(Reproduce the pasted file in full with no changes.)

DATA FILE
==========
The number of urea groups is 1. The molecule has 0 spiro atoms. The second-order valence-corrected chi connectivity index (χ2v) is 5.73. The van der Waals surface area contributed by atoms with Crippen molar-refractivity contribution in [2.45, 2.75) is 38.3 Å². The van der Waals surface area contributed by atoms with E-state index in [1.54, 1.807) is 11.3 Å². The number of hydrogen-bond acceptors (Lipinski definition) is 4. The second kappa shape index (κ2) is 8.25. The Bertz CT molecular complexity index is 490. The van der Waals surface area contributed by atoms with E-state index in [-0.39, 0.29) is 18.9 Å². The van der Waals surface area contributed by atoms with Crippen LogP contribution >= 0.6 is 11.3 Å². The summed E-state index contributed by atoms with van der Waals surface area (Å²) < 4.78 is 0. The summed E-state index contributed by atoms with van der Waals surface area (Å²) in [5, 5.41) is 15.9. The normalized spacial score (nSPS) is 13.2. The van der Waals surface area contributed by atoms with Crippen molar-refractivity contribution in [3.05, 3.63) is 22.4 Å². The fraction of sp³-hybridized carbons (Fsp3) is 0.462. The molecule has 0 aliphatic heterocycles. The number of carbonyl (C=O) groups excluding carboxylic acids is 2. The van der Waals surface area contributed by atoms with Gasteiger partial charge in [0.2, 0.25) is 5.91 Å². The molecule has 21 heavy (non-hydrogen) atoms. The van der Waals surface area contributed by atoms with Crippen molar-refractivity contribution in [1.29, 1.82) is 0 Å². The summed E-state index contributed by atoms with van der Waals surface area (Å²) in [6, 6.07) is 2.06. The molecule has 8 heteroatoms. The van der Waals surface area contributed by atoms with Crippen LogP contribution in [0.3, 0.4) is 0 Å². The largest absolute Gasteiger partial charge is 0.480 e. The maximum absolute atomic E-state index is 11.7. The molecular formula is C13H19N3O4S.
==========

The number of urea groups is 1. The molecule has 0 spiro atoms. The second-order valence-corrected chi connectivity index (χ2v) is 5.73. The van der Waals surface area contributed by atoms with Crippen molar-refractivity contribution in [2.45, 2.75) is 38.3 Å². The van der Waals surface area contributed by atoms with E-state index in [1.54, 1.807) is 11.3 Å². The number of hydrogen-bond acceptors (Lipinski definition) is 4. The second kappa shape index (κ2) is 8.25. The Bertz CT molecular complexity index is 490. The van der Waals surface area contributed by atoms with E-state index in [-0.39, 0.29) is 18.9 Å². The van der Waals surface area contributed by atoms with Crippen LogP contribution >= 0.6 is 11.3 Å². The summed E-state index contributed by atoms with van der Waals surface area (Å²) < 4.78 is 0. The summed E-state index contributed by atoms with van der Waals surface area (Å²) in [5, 5.41) is 15.9. The normalized spacial score (nSPS) is 13.2. The van der Waals surface area contributed by atoms with Crippen molar-refractivity contribution in [3.05, 3.63) is 22.4 Å². The fraction of sp³-hybridized carbons (Fsp3) is 0.462. The molecule has 0 aliphatic heterocycles. The number of carbonyl (C=O) groups excluding carboxylic acids is 2. The van der Waals surface area contributed by atoms with Gasteiger partial charge in [0.2, 0.25) is 5.91 Å². The molecule has 21 heavy (non-hydrogen) atoms. The van der Waals surface area contributed by atoms with Crippen molar-refractivity contribution in [1.29, 1.82) is 0 Å². The summed E-state index contributed by atoms with van der Waals surface area (Å²) in [6, 6.07) is 2.06. The molecule has 8 heteroatoms. The van der Waals surface area contributed by atoms with Crippen LogP contribution in [0.3, 0.4) is 0 Å². The largest absolute Gasteiger partial charge is 0.480 e. The maximum absolute atomic E-state index is 11.7. The molecular formula is C13H19N3O4S.